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Transcripts from the Prime Ministers of Australia

Transcript - 23680

Joint Press Conference with Commissioner Tony Negus, Canberra

Photo of Abbott, Tony

Abbott, Tony

Period of Service: 18/09/2013 to 15/09/2015

More information about Abbott, Tony on The National Archive website.

Release Date: 25/07/2014

Release Type: Transcript

Transcript ID: 23680

Subject(s): Malaysia Airlines Flight MH17

Location: Canberra

PRIME MINISTER:

It is good to be here at Australian Federal Police headquarters, although it is a sad and difficult mission that brings me here and which obviously brings the Commissioner to the lectern today.

I want to thank the Commissioner for many things, but in particular, for the opportunity to briefly inspect the AFP operations room where elements of Operation Bring Them Home are now being coordinated.

I also had the chance while I was here this afternoon to talk to members of the team liaising with the victims of MH17. This is taxing work but the decency and the compassion and the professionalism which Australian Federal Police force members bring to that I admire and respect.

As we can see, Operation Bring Them Home is continuing to gather pace, as it needs to. Yesterday, three Australian officials travelled to the wreckage site along with OSCE monitors. As you probably know, previously undiscovered wreckage has been found and I regret to say that more human remains have been found, and we expect that further remains will be found in the days ahead. With these remains exposed to the ravages of heat and animals and to the possibility of continued human interference, it is more important than ever that the site be properly secured.

I want to stress our objective here. Our objective is that the remains can be recovered, that the investigation can go ahead and that justice can be done – that the remains can be recovered, that the investigation can go ahead and that justice can be done. That is the sole objective of the Australian Government. That is the sole objective of Operation Bring Them Home.

As you know, there are currently about 90 Australian Federal Police personnel deployed to Europe to participate in the international police mission that is now being planned. I can advise that Ukraine has formally delegated to the Dutch leadership of all aspects of the investigation that is taking place. I can further advise that Australia is close to finalising an agreement with Ukraine for the deployment of Australian police, some of whom could be armed, to assist in the investigation and to recover remains. I can finally advise that a further 100 Australian Federal Police will be leaving for Europe today.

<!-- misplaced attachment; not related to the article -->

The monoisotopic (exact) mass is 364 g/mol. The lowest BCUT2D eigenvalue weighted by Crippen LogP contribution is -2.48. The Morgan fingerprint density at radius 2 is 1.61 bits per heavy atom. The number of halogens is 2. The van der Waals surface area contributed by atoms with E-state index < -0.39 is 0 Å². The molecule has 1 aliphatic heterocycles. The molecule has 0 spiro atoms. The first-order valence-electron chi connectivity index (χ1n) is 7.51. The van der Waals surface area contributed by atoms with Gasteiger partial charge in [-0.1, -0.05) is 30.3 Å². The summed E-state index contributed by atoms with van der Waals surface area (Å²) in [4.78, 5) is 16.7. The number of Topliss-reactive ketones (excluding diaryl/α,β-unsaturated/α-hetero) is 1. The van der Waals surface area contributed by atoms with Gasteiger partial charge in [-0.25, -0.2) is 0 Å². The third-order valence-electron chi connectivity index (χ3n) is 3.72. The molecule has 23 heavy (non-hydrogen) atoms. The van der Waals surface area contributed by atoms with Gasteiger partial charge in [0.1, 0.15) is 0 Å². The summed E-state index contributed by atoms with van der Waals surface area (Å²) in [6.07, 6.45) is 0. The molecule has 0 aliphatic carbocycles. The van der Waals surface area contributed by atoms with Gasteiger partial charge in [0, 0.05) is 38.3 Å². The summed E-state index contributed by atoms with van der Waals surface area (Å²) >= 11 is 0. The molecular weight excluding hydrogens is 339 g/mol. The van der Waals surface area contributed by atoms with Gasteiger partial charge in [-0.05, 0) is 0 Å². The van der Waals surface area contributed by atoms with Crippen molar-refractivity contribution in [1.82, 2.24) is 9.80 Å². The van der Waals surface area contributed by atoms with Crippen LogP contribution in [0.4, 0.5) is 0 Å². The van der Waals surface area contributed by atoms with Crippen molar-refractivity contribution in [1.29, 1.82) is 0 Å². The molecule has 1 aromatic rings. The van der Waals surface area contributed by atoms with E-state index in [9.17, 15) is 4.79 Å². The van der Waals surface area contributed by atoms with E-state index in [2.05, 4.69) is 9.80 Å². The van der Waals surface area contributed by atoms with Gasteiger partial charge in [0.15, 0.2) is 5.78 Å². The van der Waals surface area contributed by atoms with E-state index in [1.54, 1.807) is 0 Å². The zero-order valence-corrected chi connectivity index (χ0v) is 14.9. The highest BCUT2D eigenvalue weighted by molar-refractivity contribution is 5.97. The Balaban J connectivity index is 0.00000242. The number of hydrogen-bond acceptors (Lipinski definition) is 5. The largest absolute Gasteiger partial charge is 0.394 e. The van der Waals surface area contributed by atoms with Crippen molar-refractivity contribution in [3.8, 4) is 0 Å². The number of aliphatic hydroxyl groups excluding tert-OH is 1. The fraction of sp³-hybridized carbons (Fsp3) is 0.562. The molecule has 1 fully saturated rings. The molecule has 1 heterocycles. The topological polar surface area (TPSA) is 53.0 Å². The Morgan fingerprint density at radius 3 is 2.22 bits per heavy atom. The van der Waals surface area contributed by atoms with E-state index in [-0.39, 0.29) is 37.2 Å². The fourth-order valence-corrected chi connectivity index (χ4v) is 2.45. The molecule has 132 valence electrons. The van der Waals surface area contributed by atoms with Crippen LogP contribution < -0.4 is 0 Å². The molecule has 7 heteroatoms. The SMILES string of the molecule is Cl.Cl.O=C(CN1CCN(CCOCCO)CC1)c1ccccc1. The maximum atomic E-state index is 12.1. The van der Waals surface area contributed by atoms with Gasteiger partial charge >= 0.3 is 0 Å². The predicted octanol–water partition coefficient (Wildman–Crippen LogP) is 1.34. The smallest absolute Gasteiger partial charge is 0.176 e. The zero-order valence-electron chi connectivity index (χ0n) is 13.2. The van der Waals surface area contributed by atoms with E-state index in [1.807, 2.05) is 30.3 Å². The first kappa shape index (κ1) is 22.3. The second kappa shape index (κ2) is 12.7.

Again, I want to thank Commissioner Negus for his leadership in this very important operation.

I’m very pleased that amongst the AFP contingent will be Dr Simon Walsh. He led the Indian Ocean tsunami response and he is a world renowned forensic expert.

I want to thank Foreign Minister Bishop for her indefatigable efforts to secure international support for Operation Bring Them Home.

I thank Bill Shorten, the Opposition Leader, for the spirit and the support that he has given to the Government in recent days.

Above all else, I want to thank Air Chief Marshal Angus Houston, our special envoy in the Ukraine. We are very fortunate to have someone - on the spot - of such experience and expertise to guide our decisions.

Overall, there are now more than 200 Australian personnel abroad as part of Operation Bring Them Home, but as you can see, there are hundreds here in Canberra as well. All of them are bringing to this task a very high level of commitment, a very high level of professionalism.

I thank them all and on behalf of the Government I want to say how much I respect and admire the work that they are doing.

This is, I want to say, a strong and purposeful mission that we are undertaking, but we are undertaking it with our partners in grief. There were many nations that lost citizens in the MH17 atrocity and we are working with them.

This is a humanitarian mission – that’s what it is – a humanitarian mission with a clear and simple objective to bring them home. That’s what the grieving families deserve – that’s what they deserve – and that’s what the Australian Government wants to deliver for them.

I expect the operation on the ground in Ukraine, should the deployment go ahead, to last no longer than a few weeks.

Finally, let me stress that others can engage in the politics of Eastern Europe; all we want to do is to claim our dead and to bring them home.

Commissioner?

COMMISSIONER TONY NEGUS:

Thank you, Prime Minister. Can I just welcome you to visiting AFP headquarters here today. We’ve just spent some time with some people doing the very difficult and very painstaking work of contacting families and working with the people in Australia to make sure that the ante mortem material – the DNA material – is entered into databases and working with Interpol to make sure that we are going to identify these people as quickly as we humanly can.

This will be one of the largest overseas delegations of AFP officers we’ve seen since the Bali bombings should this go ahead. As the Prime Minister said, we have pre-deployed 50 people to London. We have about another 40 people working in the Ukraine and in the Netherlands doing, as I said, the painstaking work around disaster victim identification.

We continue to plan for other contingencies, and again, over the next 24 hours we will see another hundred AFP officers will forward deploy in preparation for any international mission that should go ahead to secure the site.